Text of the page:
New York, 23 October 2013
Mr Chairperson, Excellencies, Distinguished Delegates, Ladies and Gentlemen,
I am honoured to present my sixth and final report to the General Assembly in my capacity as Special Rapporteur on extreme poverty and human rights.
When I assumed this mandate five years ago, the financial crisis had just shaken the global economy to its core. Today, the world’s poor continue to suffer the consequences of the crisis and in many countries poverty is more severe and inequality more deeply entrenched than a few years ago. Austerity measures taken by many governments are exacerbating this trend yet further. The international commitment to spare no effort in freeing every man, woman and child from the abject and dehumanizing conditions of extreme poverty, that all States assumed more than a decade ago, remains a vision rather than a reality.
However, we have also witnessed some progress. The issue of inequality seems to have gained a space in the political agendas of many countries. Now that the 2015 deadline of the Millennium Development Goals is approaching and world leaders are discussing ways to build on and expand the progress achieved, there is an opportunity to make real progress in tackling poverty and inequality.
I am encouraged by the fact that there is now an explicit recognition that respect for all human rights is an essential prerequisite not only for the attainment of the MDGs but for development in general. There is also a broad consensus that empowering women and realizing their rights is one of the keys to tackling poverty, on the level of families, communities and whole societies.
I believe that the post-2015 global development agenda can make a major contribution to improving the lives of those who have been left behind if serious efforts are made to include meaningful and measureable commitments to improving women’s human rights enjoyment and progressing towards gender equality.
The report I present today is designed to draw attention to an issue that has stubbornly remained overlooked by policy-makers, despite being at the foundation of all our societies, critical to economic growth, social development and wellbeing.
The issue that I am referring to, which is a major barrier to women’s rights, equitable development and gender equality, is the unequal distribution of unpaid care work.
Around the world women perform the vast majority of unpaid care work - such as cooking, cleaning, caring for children and older persons and fetching water and fuel. In all countries, women work longer hours than men when unpaid work is taken into account – and yet receive less financial reward or recognition.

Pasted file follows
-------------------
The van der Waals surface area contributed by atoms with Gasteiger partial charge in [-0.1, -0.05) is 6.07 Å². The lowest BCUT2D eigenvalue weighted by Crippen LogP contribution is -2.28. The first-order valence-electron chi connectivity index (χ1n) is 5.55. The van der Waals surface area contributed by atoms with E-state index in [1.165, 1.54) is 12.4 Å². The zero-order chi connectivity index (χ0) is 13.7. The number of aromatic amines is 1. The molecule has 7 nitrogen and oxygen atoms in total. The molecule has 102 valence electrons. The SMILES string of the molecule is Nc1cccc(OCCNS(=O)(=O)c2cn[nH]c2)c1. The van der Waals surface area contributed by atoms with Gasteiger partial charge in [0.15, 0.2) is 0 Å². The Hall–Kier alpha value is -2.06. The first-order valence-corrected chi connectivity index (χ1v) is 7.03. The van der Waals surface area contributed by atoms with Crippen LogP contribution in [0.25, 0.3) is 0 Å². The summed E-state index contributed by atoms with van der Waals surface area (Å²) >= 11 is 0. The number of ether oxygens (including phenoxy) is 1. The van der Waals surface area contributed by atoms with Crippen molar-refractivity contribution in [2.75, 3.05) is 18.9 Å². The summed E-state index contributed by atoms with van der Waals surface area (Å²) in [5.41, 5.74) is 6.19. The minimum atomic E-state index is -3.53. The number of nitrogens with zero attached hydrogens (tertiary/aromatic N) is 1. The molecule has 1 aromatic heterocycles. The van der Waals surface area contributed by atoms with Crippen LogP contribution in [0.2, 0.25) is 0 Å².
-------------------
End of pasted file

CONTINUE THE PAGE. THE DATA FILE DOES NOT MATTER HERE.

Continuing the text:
Women living in poverty typically spend even more time on unpaid care – because they cannot afford timesaving technology or outside help and have limited access to services and infrastructure that can ease the time burden and drudgery.
We cannot talk about ‘women’s empowerment’ ignoring the question of who does the cooking, cleaning and caring for their households. Dedication to unpaid care work, without support and recognition, limits the time and opportunities for women and girls to lift themselves out of poverty and to enjoy their rights on an equal basis with men. Care work is a social and collective responsibility that should be distributed more fairly between women and men, between the State and households, and between the haves and the have-nots. If we really aim to empower women, we must ensure that it is better valued, supported and shared.
It is high time that we recognized the unequal distribution of unpaid care work - fueled by discriminatory gender stereotypes about women and men’s roles in society and in the family - as a major human rights issue. Inequality in this matter underlies many other aspects of discrimination against women and therefore has much wider implications for gender equality. If we agree that gender inequality and discrimination are major concerns in terms of human rights and social development, then we must pay attention to unpaid care work.
Furthermore, disproportionate care responsibilities throughout their lives create multiple obstacles for women in enjoying many of their human rights equally with men, or indeed at all.
Women’s right to paid, decent work is obstructed in many ways by unpaid care. Heavy unpaid care responsibilities can stop women from working at all, but also make it more likely they will be forced to accept low-paying informal jobs, blocking their right to decent work. When pregnant women or mothers lose their jobs as a result of discriminatory assumptions about their caring roles, this is a direct violation of the right to work.
In terms of the right to education, the impact can start from an early age, causing irrevocable harm to girls’ life chances. Girls may be withdrawn from school to undertake care work in the home, or these tasks may impact the time and energy they can devote to schoolwork, hindering their progress relative to boys. In later life, women often have less access to training and further education because of their care work.
The right to health is another significant concern. There is only so much care a person can give without damage to their mental or physical health. Unpaid care work can be arduous, stressful, emotionally difficult and even dangerous (for example through exposure to communicable diseases, fumes or burns from cooking stoves or risk of assault while fetching fuel or water). Moreover, women with heavy unpaid care workloads may not be able to access adequate healthcare due to lack of time or money.
The right to social security is also negatively impacted, implying that in many societies, poverty is a woman’s reward for a lifetime spent caring for others.